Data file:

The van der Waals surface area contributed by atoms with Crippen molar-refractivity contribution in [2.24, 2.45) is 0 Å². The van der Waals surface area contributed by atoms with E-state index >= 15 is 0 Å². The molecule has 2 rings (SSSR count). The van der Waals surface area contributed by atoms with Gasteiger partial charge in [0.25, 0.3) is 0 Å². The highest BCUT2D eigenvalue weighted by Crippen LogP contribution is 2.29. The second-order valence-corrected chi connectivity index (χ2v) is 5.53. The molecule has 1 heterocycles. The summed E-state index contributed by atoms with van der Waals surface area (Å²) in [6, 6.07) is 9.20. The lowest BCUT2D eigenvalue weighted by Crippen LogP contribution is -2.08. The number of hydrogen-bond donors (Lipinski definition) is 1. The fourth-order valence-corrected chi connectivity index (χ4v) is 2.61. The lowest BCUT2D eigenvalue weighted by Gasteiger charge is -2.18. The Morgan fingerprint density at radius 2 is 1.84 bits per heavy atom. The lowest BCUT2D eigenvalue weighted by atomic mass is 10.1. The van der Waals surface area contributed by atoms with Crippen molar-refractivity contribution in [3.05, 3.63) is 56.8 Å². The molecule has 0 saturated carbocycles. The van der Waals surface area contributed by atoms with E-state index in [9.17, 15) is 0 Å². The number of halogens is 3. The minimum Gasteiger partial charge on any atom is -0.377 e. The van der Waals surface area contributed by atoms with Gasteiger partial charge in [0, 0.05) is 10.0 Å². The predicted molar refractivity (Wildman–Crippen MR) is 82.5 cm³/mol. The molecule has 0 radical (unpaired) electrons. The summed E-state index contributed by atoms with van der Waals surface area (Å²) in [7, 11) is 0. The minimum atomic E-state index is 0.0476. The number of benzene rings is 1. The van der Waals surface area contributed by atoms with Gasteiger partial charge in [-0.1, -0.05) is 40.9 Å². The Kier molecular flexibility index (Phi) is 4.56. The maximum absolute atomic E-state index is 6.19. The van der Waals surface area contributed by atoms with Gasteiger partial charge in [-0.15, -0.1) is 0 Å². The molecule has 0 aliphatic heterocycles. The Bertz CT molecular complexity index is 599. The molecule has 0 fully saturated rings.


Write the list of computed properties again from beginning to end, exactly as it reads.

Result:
The van der Waals surface area contributed by atoms with Crippen molar-refractivity contribution in [2.24, 2.45) is 0 Å². The van der Waals surface area contributed by atoms with E-state index >= 15 is 0 Å². The molecule has 2 rings (SSSR count). The van der Waals surface area contributed by atoms with Gasteiger partial charge in [0.25, 0.3) is 0 Å². The highest BCUT2D eigenvalue weighted by Crippen LogP contribution is 2.29. The second-order valence-corrected chi connectivity index (χ2v) is 5.53. The molecule has 1 heterocycles. The summed E-state index contributed by atoms with van der Waals surface area (Å²) in [6, 6.07) is 9.20. The lowest BCUT2D eigenvalue weighted by Crippen LogP contribution is -2.08. The number of hydrogen-bond donors (Lipinski definition) is 1. The fourth-order valence-corrected chi connectivity index (χ4v) is 2.61. The lowest BCUT2D eigenvalue weighted by Gasteiger charge is -2.18. The Morgan fingerprint density at radius 2 is 1.84 bits per heavy atom. The lowest BCUT2D eigenvalue weighted by atomic mass is 10.1. The van der Waals surface area contributed by atoms with Crippen molar-refractivity contribution in [3.05, 3.63) is 56.8 Å². The molecule has 0 saturated carbocycles. The van der Waals surface area contributed by atoms with E-state index in [9.17, 15) is 0 Å². The number of halogens is 3. The minimum Gasteiger partial charge on any atom is -0.377 e. The van der Waals surface area contributed by atoms with Gasteiger partial charge in [0, 0.05) is 10.0 Å². The predicted molar refractivity (Wildman–Crippen MR) is 82.5 cm³/mol. The molecule has 0 radical (unpaired) electrons. The summed E-state index contributed by atoms with van der Waals surface area (Å²) in [7, 11) is 0. The minimum atomic E-state index is 0.0476. The number of benzene rings is 1. The van der Waals surface area contributed by atoms with Gasteiger partial charge in [-0.1, -0.05) is 40.9 Å². The Kier molecular flexibility index (Phi) is 4.56. The maximum absolute atomic E-state index is 6.19. The van der Waals surface area contributed by atoms with Gasteiger partial charge in [-0.15, -0.1) is 0 Å². The molecule has 0 aliphatic heterocycles. The Bertz CT molecular complexity index is 599. The molecule has 0 fully saturated rings.